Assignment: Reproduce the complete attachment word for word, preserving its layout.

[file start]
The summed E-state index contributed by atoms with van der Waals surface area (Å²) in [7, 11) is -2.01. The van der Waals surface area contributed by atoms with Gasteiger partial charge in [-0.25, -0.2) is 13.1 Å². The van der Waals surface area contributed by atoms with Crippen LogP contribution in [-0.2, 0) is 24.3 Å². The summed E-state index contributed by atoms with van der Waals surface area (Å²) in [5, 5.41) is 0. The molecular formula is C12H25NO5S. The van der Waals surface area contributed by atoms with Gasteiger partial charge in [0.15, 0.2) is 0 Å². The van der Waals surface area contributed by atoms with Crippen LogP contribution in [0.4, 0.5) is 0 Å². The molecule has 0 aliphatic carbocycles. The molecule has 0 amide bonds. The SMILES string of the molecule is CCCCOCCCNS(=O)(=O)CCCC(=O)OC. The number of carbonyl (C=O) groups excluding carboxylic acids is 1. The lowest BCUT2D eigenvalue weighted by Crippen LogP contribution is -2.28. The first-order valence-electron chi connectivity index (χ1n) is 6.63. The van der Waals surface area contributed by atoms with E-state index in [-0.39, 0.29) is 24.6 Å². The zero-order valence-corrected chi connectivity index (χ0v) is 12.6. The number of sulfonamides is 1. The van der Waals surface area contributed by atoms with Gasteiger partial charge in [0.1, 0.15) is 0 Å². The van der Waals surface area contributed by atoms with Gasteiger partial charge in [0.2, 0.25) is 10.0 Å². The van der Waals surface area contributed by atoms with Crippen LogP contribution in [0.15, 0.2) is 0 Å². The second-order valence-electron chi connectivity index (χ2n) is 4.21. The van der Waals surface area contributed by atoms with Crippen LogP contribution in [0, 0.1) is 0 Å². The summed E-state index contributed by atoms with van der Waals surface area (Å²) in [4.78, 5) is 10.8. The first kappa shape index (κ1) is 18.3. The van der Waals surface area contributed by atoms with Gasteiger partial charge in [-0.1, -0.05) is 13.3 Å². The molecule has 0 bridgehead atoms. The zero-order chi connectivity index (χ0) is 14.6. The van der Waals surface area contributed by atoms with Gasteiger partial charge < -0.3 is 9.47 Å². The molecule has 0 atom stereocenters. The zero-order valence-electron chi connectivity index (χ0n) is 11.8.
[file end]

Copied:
The summed E-state index contributed by atoms with van der Waals surface area (Å²) in [7, 11) is -2.01. The van der Waals surface area contributed by atoms with Gasteiger partial charge in [-0.25, -0.2) is 13.1 Å². The van der Waals surface area contributed by atoms with Crippen LogP contribution in [-0.2, 0) is 24.3 Å². The summed E-state index contributed by atoms with van der Waals surface area (Å²) in [5, 5.41) is 0. The molecular formula is C12H25NO5S. The van der Waals surface area contributed by atoms with Gasteiger partial charge in [0.15, 0.2) is 0 Å². The van der Waals surface area contributed by atoms with Crippen LogP contribution in [0.4, 0.5) is 0 Å². The molecule has 0 aliphatic carbocycles. The molecule has 0 amide bonds. The SMILES string of the molecule is CCCCOCCCNS(=O)(=O)CCCC(=O)OC. The number of carbonyl (C=O) groups excluding carboxylic acids is 1. The lowest BCUT2D eigenvalue weighted by Crippen LogP contribution is -2.28. The first-order valence-electron chi connectivity index (χ1n) is 6.63. The van der Waals surface area contributed by atoms with E-state index in [-0.39, 0.29) is 24.6 Å². The zero-order valence-corrected chi connectivity index (χ0v) is 12.6. The number of sulfonamides is 1. The van der Waals surface area contributed by atoms with Gasteiger partial charge in [0.1, 0.15) is 0 Å². The van der Waals surface area contributed by atoms with Gasteiger partial charge in [0.2, 0.25) is 10.0 Å². The van der Waals surface area contributed by atoms with Crippen LogP contribution in [0.15, 0.2) is 0 Å². The second-order valence-electron chi connectivity index (χ2n) is 4.21. The van der Waals surface area contributed by atoms with Crippen LogP contribution in [0, 0.1) is 0 Å². The summed E-state index contributed by atoms with van der Waals surface area (Å²) in [4.78, 5) is 10.8. The first kappa shape index (κ1) is 18.3. The van der Waals surface area contributed by atoms with Gasteiger partial charge in [-0.1, -0.05) is 13.3 Å². The molecule has 0 bridgehead atoms. The zero-order chi connectivity index (χ0) is 14.6. The van der Waals surface area contributed by atoms with Gasteiger partial charge < -0.3 is 9.47 Å². The molecule has 0 atom stereocenters. The zero-order valence-electron chi connectivity index (χ0n) is 11.8.